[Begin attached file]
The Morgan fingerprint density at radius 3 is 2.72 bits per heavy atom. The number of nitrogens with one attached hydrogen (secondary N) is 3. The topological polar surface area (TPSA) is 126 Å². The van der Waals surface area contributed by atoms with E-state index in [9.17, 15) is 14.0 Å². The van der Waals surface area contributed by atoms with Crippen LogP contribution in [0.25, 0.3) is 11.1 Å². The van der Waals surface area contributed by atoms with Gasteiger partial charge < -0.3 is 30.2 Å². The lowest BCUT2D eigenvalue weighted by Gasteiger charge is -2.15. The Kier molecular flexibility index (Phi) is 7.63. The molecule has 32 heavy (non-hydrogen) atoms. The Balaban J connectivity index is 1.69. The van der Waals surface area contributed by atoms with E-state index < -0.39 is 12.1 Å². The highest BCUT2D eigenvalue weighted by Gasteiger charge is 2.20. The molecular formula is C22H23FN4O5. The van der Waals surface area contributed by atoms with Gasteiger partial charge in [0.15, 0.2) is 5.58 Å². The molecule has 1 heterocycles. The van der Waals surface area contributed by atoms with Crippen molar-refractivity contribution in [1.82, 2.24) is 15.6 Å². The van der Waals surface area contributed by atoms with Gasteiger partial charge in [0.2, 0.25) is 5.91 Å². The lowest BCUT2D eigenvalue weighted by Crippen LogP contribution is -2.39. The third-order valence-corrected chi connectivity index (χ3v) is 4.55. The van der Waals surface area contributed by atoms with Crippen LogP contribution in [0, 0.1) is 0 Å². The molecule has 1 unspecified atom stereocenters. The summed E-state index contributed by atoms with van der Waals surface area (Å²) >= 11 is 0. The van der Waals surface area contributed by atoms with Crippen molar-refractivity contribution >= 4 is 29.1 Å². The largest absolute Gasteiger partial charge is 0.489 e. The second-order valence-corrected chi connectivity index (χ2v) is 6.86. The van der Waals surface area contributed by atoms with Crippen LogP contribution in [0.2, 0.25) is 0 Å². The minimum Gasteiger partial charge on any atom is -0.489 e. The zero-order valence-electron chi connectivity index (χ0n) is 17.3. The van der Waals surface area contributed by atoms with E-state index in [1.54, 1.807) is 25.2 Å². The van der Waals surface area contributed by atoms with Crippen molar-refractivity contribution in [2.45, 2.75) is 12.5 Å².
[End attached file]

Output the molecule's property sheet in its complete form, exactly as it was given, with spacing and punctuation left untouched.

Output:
The Morgan fingerprint density at radius 3 is 2.72 bits per heavy atom. The number of nitrogens with one attached hydrogen (secondary N) is 3. The topological polar surface area (TPSA) is 126 Å². The van der Waals surface area contributed by atoms with E-state index in [9.17, 15) is 14.0 Å². The van der Waals surface area contributed by atoms with Crippen LogP contribution in [0.25, 0.3) is 11.1 Å². The van der Waals surface area contributed by atoms with Gasteiger partial charge < -0.3 is 30.2 Å². The lowest BCUT2D eigenvalue weighted by Gasteiger charge is -2.15. The Kier molecular flexibility index (Phi) is 7.63. The molecule has 32 heavy (non-hydrogen) atoms. The Balaban J connectivity index is 1.69. The van der Waals surface area contributed by atoms with E-state index < -0.39 is 12.1 Å². The highest BCUT2D eigenvalue weighted by Gasteiger charge is 2.20. The molecular formula is C22H23FN4O5. The van der Waals surface area contributed by atoms with Gasteiger partial charge in [0.15, 0.2) is 5.58 Å². The molecule has 1 heterocycles. The van der Waals surface area contributed by atoms with Crippen molar-refractivity contribution in [1.82, 2.24) is 15.6 Å². The van der Waals surface area contributed by atoms with Gasteiger partial charge in [0.2, 0.25) is 5.91 Å². The lowest BCUT2D eigenvalue weighted by Crippen LogP contribution is -2.39. The third-order valence-corrected chi connectivity index (χ3v) is 4.55. The van der Waals surface area contributed by atoms with Crippen LogP contribution in [0, 0.1) is 0 Å². The molecule has 1 unspecified atom stereocenters. The summed E-state index contributed by atoms with van der Waals surface area (Å²) >= 11 is 0. The van der Waals surface area contributed by atoms with Crippen molar-refractivity contribution >= 4 is 29.1 Å². The largest absolute Gasteiger partial charge is 0.489 e. The second-order valence-corrected chi connectivity index (χ2v) is 6.86. The van der Waals surface area contributed by atoms with Crippen LogP contribution in [0.2, 0.25) is 0 Å². The minimum Gasteiger partial charge on any atom is -0.489 e. The zero-order valence-electron chi connectivity index (χ0n) is 17.3. The van der Waals surface area contributed by atoms with E-state index in [1.54, 1.807) is 25.2 Å². The van der Waals surface area contributed by atoms with Crippen molar-refractivity contribution in [2.45, 2.75) is 12.5 Å².